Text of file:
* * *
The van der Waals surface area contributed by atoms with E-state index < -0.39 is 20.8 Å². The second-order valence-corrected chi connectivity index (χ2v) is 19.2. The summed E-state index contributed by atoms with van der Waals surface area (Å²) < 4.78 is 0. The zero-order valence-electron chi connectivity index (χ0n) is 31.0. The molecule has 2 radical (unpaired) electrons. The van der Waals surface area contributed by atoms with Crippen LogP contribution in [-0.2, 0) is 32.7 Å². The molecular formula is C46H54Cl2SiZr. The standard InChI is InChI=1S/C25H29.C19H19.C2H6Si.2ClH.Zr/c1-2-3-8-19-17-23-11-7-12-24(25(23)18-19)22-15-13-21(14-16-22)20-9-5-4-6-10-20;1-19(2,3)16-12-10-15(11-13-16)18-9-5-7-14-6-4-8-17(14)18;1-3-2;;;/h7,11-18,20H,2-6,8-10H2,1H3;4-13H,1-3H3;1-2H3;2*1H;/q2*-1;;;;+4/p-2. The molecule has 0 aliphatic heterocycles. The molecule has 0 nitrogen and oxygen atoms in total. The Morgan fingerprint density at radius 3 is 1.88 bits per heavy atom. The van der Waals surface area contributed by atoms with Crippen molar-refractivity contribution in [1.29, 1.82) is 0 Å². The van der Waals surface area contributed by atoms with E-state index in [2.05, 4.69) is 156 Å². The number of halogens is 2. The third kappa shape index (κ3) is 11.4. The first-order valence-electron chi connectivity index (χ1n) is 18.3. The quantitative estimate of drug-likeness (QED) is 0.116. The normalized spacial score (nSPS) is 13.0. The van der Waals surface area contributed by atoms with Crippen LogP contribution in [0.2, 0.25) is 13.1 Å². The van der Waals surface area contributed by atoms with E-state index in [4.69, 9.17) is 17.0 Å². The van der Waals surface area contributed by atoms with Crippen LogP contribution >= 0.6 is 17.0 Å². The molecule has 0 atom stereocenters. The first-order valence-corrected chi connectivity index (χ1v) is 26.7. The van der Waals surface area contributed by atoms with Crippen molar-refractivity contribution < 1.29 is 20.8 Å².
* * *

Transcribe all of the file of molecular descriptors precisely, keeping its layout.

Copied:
The van der Waals surface area contributed by atoms with E-state index < -0.39 is 20.8 Å². The second-order valence-corrected chi connectivity index (χ2v) is 19.2. The summed E-state index contributed by atoms with van der Waals surface area (Å²) < 4.78 is 0. The zero-order valence-electron chi connectivity index (χ0n) is 31.0. The molecule has 2 radical (unpaired) electrons. The van der Waals surface area contributed by atoms with Crippen LogP contribution in [-0.2, 0) is 32.7 Å². The molecular formula is C46H54Cl2SiZr. The standard InChI is InChI=1S/C25H29.C19H19.C2H6Si.2ClH.Zr/c1-2-3-8-19-17-23-11-7-12-24(25(23)18-19)22-15-13-21(14-16-22)20-9-5-4-6-10-20;1-19(2,3)16-12-10-15(11-13-16)18-9-5-7-14-6-4-8-17(14)18;1-3-2;;;/h7,11-18,20H,2-6,8-10H2,1H3;4-13H,1-3H3;1-2H3;2*1H;/q2*-1;;;;+4/p-2. The molecule has 0 aliphatic heterocycles. The molecule has 0 nitrogen and oxygen atoms in total. The Morgan fingerprint density at radius 3 is 1.88 bits per heavy atom. The van der Waals surface area contributed by atoms with Crippen molar-refractivity contribution in [1.29, 1.82) is 0 Å². The van der Waals surface area contributed by atoms with E-state index in [2.05, 4.69) is 156 Å². The number of halogens is 2. The third kappa shape index (κ3) is 11.4. The first-order valence-electron chi connectivity index (χ1n) is 18.3. The quantitative estimate of drug-likeness (QED) is 0.116. The normalized spacial score (nSPS) is 13.0. The van der Waals surface area contributed by atoms with Crippen LogP contribution in [0.2, 0.25) is 13.1 Å². The van der Waals surface area contributed by atoms with E-state index in [4.69, 9.17) is 17.0 Å². The van der Waals surface area contributed by atoms with Crippen LogP contribution >= 0.6 is 17.0 Å². The molecule has 0 atom stereocenters. The first-order valence-corrected chi connectivity index (χ1v) is 26.7. The van der Waals surface area contributed by atoms with Crippen molar-refractivity contribution < 1.29 is 20.8 Å².